“If I had the possibility of changing anything of the EU, I’d simply abolish it”
Nigel Farage is the leader of the UKIP (United Kingdom Independence Party), and co-president of the Europe of Freedom and Democracy Group in the European Parliament. Farage is well known because of his criticism of the European project in general and of the European Institutions in particular. Hereby you can find the interview he has kindly given us. If you want to know anything else about him, you can follow him on twitter.
-Could you tell us anything about your background? What are your studies?
Not very distinguished, I’m afraid – some decent secondary-school certificates – but my real education, as a young man, took place on the Stock Exchange, where I began as a junior trader and progressed to running my own brokerage-firm.
-How did you become a MEP? Was this an objective for you in your political career?
I had no intention of entering the EU’s fatuous pseudo-parliament; but, after abandoning the decaying corpse of the Conservative Party (when it signed up to the Maastricht Treaty, in 1992) and helping to found the UK Independence Party (UKIP) in 1993, I became aware that there was no direct route, for an anti-EU Party, to approach the real – if gravely EU-emasculated – Parliament at Westminster, and that UKIP would have to seek a platform, by means of the proportional-representation system, used in the elections to the EU’s consultative assembly, in Brussels.
-What’s your role in the European Parliament?
The role of the “deputé”, in this absurd institution, is to appear to be legislating, when, in fact, all he does is approve the legislative proposals of the EU-Commission. The Commission can even strike down the amendments of the “parliament”, if it doesn’t like them. The “deputés” spend their time looking busy, pretending to have the power to assist constituents and pumping out EU-propaganda.
I really am busy, countering that propaganda – speaking at hundreds of meetings around the UK and elsewhere, every year, giving interviews to the press and television, writing articles, press-releases and books – and trying to spread the message that the EU is a kind of new USSR – squidgy and sugary, at the moment, but gradually becoming more baneful and fearsome as it accumulates power.
-What’s being the role of the EP in the current crisis? Will it be reinforced when we’ll overcome it?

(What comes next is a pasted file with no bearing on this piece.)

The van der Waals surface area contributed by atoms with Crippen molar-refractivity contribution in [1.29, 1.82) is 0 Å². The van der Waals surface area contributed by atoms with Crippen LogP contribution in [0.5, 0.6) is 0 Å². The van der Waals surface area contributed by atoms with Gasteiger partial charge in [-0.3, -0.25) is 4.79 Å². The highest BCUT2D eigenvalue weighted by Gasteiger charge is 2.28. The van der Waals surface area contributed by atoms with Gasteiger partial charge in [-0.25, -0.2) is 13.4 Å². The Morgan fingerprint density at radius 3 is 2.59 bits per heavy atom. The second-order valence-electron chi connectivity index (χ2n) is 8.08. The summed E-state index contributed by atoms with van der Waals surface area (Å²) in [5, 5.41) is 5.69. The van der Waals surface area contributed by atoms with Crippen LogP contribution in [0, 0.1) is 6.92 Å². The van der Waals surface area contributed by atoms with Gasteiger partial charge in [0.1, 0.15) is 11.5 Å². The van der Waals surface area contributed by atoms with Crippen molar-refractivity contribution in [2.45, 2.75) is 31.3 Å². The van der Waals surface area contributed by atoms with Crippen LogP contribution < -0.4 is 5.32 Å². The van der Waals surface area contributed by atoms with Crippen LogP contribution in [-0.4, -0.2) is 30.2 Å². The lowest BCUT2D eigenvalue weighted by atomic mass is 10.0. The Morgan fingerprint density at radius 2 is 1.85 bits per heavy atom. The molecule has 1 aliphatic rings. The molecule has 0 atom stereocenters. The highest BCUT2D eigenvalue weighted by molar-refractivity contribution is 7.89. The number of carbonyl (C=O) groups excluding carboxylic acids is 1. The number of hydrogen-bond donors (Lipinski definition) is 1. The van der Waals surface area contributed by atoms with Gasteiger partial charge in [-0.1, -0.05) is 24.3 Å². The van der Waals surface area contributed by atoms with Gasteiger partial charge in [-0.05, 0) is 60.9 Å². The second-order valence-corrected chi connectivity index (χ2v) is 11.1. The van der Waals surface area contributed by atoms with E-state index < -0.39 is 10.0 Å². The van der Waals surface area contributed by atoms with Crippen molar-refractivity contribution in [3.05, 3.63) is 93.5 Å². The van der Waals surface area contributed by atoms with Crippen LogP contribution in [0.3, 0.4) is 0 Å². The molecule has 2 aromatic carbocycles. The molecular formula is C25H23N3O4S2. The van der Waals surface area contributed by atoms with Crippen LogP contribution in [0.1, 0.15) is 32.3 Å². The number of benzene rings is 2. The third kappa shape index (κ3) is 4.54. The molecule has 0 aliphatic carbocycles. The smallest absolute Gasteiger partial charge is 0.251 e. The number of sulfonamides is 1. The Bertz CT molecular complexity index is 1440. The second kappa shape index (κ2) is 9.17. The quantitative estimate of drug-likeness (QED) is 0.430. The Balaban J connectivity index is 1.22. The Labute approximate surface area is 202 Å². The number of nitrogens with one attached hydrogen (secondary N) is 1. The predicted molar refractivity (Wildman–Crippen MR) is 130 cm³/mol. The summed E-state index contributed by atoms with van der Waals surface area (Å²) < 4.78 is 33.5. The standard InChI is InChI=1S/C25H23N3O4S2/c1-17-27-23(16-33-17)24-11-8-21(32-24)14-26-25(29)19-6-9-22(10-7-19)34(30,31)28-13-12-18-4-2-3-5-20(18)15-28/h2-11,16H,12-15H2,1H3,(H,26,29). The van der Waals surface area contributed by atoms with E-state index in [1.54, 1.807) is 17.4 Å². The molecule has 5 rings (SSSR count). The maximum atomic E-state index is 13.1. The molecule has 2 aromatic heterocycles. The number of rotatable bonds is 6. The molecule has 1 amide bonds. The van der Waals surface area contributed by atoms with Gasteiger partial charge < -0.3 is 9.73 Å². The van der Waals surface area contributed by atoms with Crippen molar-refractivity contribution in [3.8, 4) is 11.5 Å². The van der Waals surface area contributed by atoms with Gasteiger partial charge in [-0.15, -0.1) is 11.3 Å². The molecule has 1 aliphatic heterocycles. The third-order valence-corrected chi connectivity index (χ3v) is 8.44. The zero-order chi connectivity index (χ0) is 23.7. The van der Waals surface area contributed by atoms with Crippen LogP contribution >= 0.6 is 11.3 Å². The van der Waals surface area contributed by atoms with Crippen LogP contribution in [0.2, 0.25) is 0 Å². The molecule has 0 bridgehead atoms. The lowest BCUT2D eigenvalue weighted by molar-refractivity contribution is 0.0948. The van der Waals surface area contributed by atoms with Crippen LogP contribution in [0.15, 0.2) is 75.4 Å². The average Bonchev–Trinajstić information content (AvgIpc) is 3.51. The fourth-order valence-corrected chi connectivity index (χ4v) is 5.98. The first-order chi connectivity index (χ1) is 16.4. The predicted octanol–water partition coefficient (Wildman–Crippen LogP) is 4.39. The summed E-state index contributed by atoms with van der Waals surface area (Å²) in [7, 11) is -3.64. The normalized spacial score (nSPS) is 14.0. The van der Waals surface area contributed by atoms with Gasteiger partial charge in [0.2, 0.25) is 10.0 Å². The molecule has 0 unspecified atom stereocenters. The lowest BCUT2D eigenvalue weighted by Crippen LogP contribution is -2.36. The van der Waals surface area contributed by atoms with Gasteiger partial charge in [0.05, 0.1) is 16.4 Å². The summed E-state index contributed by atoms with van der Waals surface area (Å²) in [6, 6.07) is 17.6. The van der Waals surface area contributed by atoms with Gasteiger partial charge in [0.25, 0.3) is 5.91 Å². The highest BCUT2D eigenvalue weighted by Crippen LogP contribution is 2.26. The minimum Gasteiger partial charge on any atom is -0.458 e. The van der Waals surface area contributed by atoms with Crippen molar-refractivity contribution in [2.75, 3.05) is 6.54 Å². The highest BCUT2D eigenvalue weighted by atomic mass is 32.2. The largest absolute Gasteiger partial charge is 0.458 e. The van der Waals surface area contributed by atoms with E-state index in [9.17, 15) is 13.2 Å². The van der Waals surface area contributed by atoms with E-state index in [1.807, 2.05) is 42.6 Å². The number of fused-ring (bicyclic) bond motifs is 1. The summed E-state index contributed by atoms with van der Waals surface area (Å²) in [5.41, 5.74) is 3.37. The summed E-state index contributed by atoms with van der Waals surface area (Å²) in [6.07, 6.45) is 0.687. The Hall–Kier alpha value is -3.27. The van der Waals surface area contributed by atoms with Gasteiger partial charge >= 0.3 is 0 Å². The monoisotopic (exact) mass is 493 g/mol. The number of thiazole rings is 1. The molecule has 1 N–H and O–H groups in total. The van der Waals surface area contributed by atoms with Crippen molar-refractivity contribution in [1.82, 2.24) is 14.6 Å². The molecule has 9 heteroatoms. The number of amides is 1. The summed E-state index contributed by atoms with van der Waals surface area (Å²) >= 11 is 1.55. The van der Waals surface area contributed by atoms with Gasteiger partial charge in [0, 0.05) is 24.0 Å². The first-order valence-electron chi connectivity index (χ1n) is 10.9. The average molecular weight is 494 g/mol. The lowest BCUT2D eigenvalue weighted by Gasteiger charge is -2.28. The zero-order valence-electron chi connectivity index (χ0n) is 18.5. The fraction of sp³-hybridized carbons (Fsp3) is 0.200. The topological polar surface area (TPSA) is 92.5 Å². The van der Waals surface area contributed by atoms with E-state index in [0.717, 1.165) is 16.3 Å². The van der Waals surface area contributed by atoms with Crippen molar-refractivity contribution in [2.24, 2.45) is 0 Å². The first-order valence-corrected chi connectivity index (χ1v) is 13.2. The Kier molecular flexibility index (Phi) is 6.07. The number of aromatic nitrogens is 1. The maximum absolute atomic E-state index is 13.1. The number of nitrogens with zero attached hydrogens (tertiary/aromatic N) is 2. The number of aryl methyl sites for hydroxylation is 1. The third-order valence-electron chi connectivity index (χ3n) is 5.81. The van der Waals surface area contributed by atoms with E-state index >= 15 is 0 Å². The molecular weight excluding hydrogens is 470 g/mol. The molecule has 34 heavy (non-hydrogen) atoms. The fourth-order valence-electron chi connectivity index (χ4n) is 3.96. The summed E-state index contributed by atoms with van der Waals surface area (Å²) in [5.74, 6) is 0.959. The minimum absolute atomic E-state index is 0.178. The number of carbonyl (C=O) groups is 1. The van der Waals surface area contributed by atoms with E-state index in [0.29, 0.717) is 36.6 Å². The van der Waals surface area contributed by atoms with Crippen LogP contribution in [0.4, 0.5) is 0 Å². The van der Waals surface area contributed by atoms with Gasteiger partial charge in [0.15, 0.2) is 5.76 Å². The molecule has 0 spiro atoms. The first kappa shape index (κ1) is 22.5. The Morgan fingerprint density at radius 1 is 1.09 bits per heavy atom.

“PsEUdoparl” is increasingly seen for what it is: camouflage for the actual, unaccountable powers of the EU; and the economic crisis has helped to do this. People can see how irrelevant it is; but it cannot be otherwise. This “parliament” has no electorate. Even if it had powers, it could not be democratic. There is no means, by which the electorates of the 27 EU-subject states can discuss the issues together, let alone identify common goals or choose the right people to achieve them. Meanwhile, the Commission pours money into institutions, which support the EU politically and suppress dissent, ensuring that only EU-parties win elections and become EU-governments or the political eunuchs who clog up the EU’s pseudo-parliament and vote for all of the Commission’s proposals.
-What are the principles of the Europe of Freedom and Democracy? How do you understand Europe?
The EFD-Group is a strange mixture of EU-abolitionists, EU-sceptics and EU-reformists. None of them likes what the EU is, but not all are prepared to admit that the EU is fundamentally and irreformably undemocratic and anti-democratic, although most of them are gradually realising this as they experience the futility of trying to reform the EU. The desire for democracy, and for a high degree of individual freedom, is what unites us.
-Do think that the EU is too bureaucratized?
The EU is nothing but a bureaucracy!
-Is decision-making in the EU entirely conditioned by the crisis?
No – the bureaucracy regards the crisis as trivial. It even welcomes the crisis as an excuse to extend its powers.
-If you had the possibility to change something of the EU, what would it be?
-Are you worried about the citizen disaffection for the European project? How can that be fought against? Should we fight against it?
I am only worried that disaffection may not be growing quickly enough, or is not organised enough, to prevent the EU becoming the next USSR politically and militarily. We must do all we can to make people understand the danger the EU represents.
-How do you think the EU will be in 1-year time? And in 5 years?
In the next 12 months, the eurozone will shatter. The EU will then try to impose draconian, central rule; but, as long as we maintain our democratic institutions and vote patriotic parties into government, within five years the EU will have begun to crumble, as nation after nation re-asserts its independence.
-Thank you so much. It’s been a pleasure.